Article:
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Articles in Autonomous Zones

Whither Acehnese Autonomy?

By Martin W. Lewis | April 5, 2010 |

Despite the attention that sensational natural disasters receive in the media, their long-term significance sometimes seems questionable. But when nature’s calamities do change societies, the consequences can be profound. The All Soul’s Day Lisbon Earthquake of 1755, for example, purportedly led many European thinkers to question whether natural calamities reflect the will of God, boosting

Autonomy and Insurgency in the Southern Philippines

By Martin W. Lewis | March 1, 2010 |

Last Friday’s post on the Maguindanao Massacre in the southern Philippines linked the event to a combination of Philippine electoral politics and privatized military forces. Deeper roots are found in centuries-old imperial conflicts and religious rivalries. Islam was spreading northward through the Philippines when the Spaniards arrived in the late 1500s. Although the Spanish colonial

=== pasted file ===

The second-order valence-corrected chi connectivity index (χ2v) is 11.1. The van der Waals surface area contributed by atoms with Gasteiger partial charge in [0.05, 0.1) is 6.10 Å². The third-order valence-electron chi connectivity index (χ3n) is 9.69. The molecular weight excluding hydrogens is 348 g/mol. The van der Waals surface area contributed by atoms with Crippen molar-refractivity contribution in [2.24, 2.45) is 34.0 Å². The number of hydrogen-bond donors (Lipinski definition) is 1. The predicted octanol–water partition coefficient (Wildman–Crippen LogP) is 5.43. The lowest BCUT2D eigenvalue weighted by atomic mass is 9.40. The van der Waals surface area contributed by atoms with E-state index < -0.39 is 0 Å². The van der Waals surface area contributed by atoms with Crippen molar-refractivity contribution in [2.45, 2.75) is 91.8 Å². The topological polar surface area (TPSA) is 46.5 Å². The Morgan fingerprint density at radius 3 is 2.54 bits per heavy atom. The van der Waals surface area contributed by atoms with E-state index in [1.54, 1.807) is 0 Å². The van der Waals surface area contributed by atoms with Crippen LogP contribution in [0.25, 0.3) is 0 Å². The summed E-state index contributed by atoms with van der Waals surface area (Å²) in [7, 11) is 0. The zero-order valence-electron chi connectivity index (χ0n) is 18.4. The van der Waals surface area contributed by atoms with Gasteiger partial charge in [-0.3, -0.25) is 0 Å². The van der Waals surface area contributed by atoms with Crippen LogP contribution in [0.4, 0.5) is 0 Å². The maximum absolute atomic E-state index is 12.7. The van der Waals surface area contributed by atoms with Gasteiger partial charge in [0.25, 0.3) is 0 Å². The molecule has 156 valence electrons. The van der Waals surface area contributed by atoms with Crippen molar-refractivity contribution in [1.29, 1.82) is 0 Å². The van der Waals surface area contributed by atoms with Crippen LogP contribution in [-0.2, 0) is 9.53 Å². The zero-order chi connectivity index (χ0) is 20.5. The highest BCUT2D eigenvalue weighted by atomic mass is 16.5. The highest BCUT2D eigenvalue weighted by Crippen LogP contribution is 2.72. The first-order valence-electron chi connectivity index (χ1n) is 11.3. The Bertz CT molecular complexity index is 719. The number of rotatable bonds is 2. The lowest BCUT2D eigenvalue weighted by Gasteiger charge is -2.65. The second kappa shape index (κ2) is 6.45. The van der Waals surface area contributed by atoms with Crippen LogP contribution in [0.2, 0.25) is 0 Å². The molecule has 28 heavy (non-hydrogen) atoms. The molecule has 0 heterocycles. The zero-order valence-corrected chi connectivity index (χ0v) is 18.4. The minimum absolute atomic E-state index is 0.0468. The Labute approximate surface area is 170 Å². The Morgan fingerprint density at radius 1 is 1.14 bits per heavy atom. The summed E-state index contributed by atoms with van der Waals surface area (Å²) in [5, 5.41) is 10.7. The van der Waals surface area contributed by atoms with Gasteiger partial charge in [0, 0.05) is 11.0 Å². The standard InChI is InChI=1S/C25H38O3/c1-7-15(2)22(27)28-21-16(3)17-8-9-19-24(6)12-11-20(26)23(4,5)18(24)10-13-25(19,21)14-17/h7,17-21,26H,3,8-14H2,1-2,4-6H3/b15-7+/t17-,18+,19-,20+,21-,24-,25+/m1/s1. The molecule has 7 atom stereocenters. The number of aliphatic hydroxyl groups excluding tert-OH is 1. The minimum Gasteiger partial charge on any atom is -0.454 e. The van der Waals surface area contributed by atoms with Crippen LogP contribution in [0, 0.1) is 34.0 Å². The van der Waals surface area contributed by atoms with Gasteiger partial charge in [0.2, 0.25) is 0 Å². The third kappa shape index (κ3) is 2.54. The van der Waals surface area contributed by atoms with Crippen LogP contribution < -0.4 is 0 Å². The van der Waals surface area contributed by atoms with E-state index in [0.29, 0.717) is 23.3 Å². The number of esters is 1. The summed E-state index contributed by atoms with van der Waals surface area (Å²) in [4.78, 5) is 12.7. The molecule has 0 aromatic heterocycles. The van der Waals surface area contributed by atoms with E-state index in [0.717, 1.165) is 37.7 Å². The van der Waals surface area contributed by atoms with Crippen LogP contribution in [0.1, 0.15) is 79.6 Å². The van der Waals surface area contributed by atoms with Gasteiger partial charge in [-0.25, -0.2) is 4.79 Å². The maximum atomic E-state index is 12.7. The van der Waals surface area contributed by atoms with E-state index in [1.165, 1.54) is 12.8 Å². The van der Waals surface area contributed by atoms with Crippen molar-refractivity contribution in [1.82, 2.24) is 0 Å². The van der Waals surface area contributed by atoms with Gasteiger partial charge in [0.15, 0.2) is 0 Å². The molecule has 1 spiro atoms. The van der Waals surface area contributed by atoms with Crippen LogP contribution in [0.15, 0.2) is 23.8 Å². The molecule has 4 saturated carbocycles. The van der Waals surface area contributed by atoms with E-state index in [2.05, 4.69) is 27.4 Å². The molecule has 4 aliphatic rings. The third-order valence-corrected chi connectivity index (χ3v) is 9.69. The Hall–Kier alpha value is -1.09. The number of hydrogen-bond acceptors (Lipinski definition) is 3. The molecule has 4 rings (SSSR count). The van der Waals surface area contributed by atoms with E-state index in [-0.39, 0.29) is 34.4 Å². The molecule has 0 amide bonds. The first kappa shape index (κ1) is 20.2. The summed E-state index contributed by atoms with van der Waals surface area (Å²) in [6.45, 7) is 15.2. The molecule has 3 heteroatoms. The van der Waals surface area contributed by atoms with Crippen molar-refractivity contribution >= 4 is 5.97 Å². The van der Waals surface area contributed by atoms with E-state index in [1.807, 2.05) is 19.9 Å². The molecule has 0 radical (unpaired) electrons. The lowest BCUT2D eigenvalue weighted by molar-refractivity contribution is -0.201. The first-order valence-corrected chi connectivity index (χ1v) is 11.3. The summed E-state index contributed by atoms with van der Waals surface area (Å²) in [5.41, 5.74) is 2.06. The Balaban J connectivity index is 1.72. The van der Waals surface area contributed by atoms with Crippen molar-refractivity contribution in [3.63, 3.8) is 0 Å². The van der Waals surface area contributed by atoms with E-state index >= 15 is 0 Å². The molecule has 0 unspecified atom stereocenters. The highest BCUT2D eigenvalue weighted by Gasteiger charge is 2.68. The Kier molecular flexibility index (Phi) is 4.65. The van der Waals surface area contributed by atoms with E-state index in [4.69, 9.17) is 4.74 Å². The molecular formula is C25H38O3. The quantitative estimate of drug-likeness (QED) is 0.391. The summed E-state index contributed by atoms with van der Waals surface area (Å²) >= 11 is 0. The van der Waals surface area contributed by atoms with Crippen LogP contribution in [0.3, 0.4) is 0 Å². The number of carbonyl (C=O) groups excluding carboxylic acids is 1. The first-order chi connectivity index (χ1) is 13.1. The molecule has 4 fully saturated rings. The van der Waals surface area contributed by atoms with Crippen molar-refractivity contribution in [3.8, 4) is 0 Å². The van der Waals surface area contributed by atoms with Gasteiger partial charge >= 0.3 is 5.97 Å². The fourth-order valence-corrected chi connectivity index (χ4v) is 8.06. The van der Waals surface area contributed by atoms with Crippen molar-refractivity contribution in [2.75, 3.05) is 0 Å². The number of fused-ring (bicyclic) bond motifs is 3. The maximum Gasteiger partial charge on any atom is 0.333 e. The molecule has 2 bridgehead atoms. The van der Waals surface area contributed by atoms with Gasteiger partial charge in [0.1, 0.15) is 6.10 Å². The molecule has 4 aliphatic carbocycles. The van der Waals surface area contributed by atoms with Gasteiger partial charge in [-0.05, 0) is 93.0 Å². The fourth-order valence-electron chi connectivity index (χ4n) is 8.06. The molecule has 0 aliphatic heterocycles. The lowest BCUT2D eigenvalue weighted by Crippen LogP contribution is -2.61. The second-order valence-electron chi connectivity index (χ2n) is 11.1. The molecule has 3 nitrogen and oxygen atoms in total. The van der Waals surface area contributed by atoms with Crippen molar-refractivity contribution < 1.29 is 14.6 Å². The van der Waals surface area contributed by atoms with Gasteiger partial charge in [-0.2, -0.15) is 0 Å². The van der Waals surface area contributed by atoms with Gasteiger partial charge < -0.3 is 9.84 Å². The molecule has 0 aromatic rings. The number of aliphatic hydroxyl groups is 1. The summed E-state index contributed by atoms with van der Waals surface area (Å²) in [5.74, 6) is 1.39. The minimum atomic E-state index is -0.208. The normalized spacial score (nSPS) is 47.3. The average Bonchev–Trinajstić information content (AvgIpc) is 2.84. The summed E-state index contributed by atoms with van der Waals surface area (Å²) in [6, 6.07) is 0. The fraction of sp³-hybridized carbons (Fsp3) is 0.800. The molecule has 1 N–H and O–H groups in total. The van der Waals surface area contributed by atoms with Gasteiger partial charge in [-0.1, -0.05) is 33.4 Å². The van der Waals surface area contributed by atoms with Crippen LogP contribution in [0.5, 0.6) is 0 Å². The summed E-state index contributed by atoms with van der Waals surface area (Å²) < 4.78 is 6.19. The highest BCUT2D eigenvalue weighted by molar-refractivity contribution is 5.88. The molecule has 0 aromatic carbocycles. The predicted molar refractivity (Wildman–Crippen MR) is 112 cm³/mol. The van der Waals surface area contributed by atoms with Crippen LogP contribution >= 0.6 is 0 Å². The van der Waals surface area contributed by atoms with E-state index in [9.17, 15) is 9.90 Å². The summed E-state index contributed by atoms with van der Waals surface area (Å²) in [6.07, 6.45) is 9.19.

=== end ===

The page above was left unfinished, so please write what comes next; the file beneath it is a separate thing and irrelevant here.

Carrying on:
Vojvodina: Europe’s Newest Old Autonomous Region

By Martin W. Lewis | January 5, 2010 | 4 Comments

In late 2009 Europe gained a new autonomous region when Serbia granted its northern area of Vojvodinia control over its own regional development, agriculture, tourism, transportation, health care, mining, and energy. Vojvodina, population two million, will even gain representation in the European Union (although it will be allowed to sign only regional agreements, not international ones)

South Ossetia Gains Recognition

By Martin W. Lewis | December 27, 2009 | 2 Comments

South Ossetia is a self-declared independent country located in what the United States and most of the international community regards as Georgian territory. It has functioned as an autonomous client state of Russia ever since the breakup of the Soviet Union in

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